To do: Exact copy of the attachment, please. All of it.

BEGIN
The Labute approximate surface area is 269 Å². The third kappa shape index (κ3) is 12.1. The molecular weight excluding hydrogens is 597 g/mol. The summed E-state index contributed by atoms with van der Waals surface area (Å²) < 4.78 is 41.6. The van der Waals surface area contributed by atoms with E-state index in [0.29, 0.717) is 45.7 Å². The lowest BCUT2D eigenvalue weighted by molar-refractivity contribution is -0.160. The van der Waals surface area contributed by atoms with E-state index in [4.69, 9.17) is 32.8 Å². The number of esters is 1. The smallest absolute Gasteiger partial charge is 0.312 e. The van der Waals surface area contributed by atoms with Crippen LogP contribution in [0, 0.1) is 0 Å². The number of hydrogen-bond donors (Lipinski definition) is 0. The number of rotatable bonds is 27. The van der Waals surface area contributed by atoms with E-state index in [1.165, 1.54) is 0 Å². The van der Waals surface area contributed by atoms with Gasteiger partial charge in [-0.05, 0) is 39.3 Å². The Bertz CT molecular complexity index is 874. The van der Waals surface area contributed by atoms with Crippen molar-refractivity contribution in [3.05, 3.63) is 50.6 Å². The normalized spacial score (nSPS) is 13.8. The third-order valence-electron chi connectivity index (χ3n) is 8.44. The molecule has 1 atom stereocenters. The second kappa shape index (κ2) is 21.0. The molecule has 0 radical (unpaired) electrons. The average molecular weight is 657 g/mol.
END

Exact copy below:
The Labute approximate surface area is 269 Å². The third kappa shape index (κ3) is 12.1. The molecular weight excluding hydrogens is 597 g/mol. The summed E-state index contributed by atoms with van der Waals surface area (Å²) < 4.78 is 41.6. The van der Waals surface area contributed by atoms with E-state index in [0.29, 0.717) is 45.7 Å². The lowest BCUT2D eigenvalue weighted by molar-refractivity contribution is -0.160. The van der Waals surface area contributed by atoms with E-state index in [4.69, 9.17) is 32.8 Å². The number of esters is 1. The smallest absolute Gasteiger partial charge is 0.312 e. The van der Waals surface area contributed by atoms with Crippen LogP contribution in [0, 0.1) is 0 Å². The number of hydrogen-bond donors (Lipinski definition) is 0. The number of rotatable bonds is 27. The van der Waals surface area contributed by atoms with E-state index in [1.165, 1.54) is 0 Å². The van der Waals surface area contributed by atoms with Gasteiger partial charge in [-0.05, 0) is 39.3 Å². The Bertz CT molecular complexity index is 874. The van der Waals surface area contributed by atoms with Crippen molar-refractivity contribution in [3.05, 3.63) is 50.6 Å². The normalized spacial score (nSPS) is 13.8. The third-order valence-electron chi connectivity index (χ3n) is 8.44. The molecule has 1 atom stereocenters. The second kappa shape index (κ2) is 21.0. The molecule has 0 radical (unpaired) electrons. The average molecular weight is 657 g/mol.